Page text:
Concluding Remarks at the Opening Session of  10th Geneva Summit for Human Rights and Democracy

Posted on Feb 21, 2018


YANG Jianli


Concluding Remarks at the Opening Session of 10th Geneva Summit for Human Rights and Democracy


It’s wonderful to see so many old and new friends here at the 10th Geneva Summit for Human Rights and Democracy. I want to express my profound gratitude to Hillel and his terrific team for putting together just another important assembly of people’s voices in the week leading to the opening of the annual session of the United Nations Human Rights Council. The camaraderie, and the sharing of experiences and strategies at this Summit has always given me hope, even during the darkest days for human rights when too many eyes have adjusted the shadows that power and greed cast on the existence of our brothers and sisters around the world, and when what has been gained in principle, what has been recognized in fact, has been eroded by an acceptance that it is better to accommodate the evil-and hope it changes on its own-than to seek to change it through pressure, denouncement, and direct confrontation.


In this room today are human rights heroes coming from all over the world. They are brave defenders of the Universal Declaration of Human Rights (UDHR) whose 70th anniversary this year will mark. What is best in mankind, what is most hopeful about us, are beautifully articulated in the Declaration. These are a distillation of all human experience, all the warnings and screams of our combined human history as well as the principles of light and hope by which we should organize ourselves as a human family.


But, sadly, we must ask again and again how it is that it is so readily ignored and even so casually traduced by some of its signatory states.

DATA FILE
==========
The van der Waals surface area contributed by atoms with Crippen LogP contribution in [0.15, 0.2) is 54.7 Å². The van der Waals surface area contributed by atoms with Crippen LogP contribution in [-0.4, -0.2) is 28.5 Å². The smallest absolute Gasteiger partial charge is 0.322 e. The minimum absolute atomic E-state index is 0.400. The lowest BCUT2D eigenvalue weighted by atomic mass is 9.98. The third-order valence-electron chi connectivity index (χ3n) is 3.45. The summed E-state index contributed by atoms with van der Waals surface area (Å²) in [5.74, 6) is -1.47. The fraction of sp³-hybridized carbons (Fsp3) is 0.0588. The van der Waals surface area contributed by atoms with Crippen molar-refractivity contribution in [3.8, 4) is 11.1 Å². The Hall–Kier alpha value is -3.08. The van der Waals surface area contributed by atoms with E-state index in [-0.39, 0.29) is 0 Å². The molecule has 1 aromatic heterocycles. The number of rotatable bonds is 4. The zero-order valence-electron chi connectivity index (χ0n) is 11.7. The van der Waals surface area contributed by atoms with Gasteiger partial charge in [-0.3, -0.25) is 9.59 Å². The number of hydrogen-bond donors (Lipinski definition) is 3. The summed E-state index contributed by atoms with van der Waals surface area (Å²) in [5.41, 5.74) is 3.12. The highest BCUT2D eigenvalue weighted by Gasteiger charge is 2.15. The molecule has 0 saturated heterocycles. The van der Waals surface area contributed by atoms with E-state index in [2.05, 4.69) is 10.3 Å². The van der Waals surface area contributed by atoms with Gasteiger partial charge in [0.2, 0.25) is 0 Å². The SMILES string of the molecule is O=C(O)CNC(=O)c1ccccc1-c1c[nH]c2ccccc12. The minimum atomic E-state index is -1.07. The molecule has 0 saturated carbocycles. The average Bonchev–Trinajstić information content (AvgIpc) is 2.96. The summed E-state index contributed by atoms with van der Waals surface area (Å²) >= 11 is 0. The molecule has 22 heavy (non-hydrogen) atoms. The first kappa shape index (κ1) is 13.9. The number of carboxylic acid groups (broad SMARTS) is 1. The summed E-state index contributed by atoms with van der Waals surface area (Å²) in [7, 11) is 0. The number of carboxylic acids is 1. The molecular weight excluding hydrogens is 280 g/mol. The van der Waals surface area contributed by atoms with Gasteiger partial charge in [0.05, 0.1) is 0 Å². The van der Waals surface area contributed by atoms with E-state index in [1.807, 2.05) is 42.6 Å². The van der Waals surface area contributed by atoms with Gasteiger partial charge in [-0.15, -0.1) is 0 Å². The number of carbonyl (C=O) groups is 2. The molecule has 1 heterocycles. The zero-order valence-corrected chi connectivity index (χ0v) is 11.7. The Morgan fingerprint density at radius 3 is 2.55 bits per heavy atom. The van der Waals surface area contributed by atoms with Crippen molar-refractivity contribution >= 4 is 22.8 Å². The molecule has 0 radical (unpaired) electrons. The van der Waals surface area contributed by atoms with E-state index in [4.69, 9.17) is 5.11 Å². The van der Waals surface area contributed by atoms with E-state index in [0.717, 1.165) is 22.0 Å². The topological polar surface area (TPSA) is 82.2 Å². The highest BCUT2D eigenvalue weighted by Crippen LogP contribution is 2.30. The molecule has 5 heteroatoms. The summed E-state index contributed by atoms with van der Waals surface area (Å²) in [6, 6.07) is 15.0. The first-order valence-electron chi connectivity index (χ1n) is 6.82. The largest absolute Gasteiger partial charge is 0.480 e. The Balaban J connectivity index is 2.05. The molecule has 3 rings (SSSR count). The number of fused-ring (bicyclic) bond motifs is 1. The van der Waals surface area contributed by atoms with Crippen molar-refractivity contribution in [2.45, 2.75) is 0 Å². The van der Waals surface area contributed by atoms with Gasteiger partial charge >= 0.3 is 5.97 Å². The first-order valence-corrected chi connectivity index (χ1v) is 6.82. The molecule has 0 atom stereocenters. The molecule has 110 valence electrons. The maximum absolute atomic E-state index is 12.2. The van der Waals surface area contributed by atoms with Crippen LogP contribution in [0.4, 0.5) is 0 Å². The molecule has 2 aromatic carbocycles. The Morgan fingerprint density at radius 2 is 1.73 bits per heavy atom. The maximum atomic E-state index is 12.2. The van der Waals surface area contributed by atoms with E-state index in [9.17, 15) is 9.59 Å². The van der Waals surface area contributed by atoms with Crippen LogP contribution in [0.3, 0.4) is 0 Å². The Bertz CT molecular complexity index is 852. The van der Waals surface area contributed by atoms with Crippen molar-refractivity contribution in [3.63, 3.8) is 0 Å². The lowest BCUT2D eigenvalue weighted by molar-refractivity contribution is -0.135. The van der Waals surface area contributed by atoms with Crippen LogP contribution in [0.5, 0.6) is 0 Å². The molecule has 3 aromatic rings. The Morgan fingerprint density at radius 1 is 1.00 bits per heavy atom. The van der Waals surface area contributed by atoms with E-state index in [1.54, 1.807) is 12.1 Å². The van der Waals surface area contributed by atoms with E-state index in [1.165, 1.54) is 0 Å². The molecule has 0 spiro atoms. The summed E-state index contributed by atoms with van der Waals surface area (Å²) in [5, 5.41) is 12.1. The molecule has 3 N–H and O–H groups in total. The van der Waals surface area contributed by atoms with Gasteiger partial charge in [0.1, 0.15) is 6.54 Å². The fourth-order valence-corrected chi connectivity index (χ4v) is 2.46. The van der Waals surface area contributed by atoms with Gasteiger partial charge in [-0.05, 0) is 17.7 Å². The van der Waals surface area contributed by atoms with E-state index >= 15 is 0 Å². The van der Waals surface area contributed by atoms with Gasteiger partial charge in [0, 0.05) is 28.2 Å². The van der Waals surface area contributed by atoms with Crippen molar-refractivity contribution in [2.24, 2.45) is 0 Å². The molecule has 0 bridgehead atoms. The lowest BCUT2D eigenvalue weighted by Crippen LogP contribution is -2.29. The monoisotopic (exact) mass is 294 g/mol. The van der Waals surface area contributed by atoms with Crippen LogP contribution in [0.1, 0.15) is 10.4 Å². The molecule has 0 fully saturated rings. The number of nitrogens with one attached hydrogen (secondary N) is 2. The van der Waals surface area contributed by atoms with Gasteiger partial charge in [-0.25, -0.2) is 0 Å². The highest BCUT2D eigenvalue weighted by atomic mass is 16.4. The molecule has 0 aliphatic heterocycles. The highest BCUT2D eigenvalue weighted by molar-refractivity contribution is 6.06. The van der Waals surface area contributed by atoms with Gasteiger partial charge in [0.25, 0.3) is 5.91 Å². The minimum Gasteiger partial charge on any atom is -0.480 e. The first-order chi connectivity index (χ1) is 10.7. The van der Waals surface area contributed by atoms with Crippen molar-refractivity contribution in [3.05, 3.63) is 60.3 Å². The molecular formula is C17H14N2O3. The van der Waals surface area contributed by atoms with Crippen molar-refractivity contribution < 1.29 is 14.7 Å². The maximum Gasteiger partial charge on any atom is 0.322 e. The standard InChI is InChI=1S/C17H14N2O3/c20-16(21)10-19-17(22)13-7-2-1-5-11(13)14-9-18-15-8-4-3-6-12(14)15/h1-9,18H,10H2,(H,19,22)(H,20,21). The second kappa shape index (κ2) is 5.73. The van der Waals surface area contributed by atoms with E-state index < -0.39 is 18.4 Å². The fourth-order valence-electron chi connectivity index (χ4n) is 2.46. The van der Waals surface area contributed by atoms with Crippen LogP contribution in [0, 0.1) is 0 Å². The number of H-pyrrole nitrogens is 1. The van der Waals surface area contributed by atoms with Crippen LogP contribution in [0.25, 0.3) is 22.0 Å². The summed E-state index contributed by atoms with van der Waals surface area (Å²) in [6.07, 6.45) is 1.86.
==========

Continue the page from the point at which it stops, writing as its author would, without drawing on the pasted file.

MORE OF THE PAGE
In next two days, we will hear from our heroes from around the world and they they will testify what becomes of us, of the mankind, of our world, when these principles are ignored and how a handful of trouble makers can keep the boat of the entire humanity afloat. I think you will agree with me that they are not only defenders of the Universal Declaration of Human Rights but savers of the humanity itself.


We should be grateful to these heroes for reminding us that tyranny’s desperate wars against fundamental human dignity are bound to fail.  History progresses and older methods of control are swept away as concentrated and illegitimate power faces increased opposition from more and more forces demanding freedom from domination, as has been most recently evidenced by protests in Iran and will surely be proved again and again by the people’s struggle in China, Congo, Cuba, Iran, North Korea, Pakistan, Russia, Tibet, Turkey, Uganda, Venezuela, Vietnam, Zimbabwe and other world remaining autocracies. This is the promise of our time.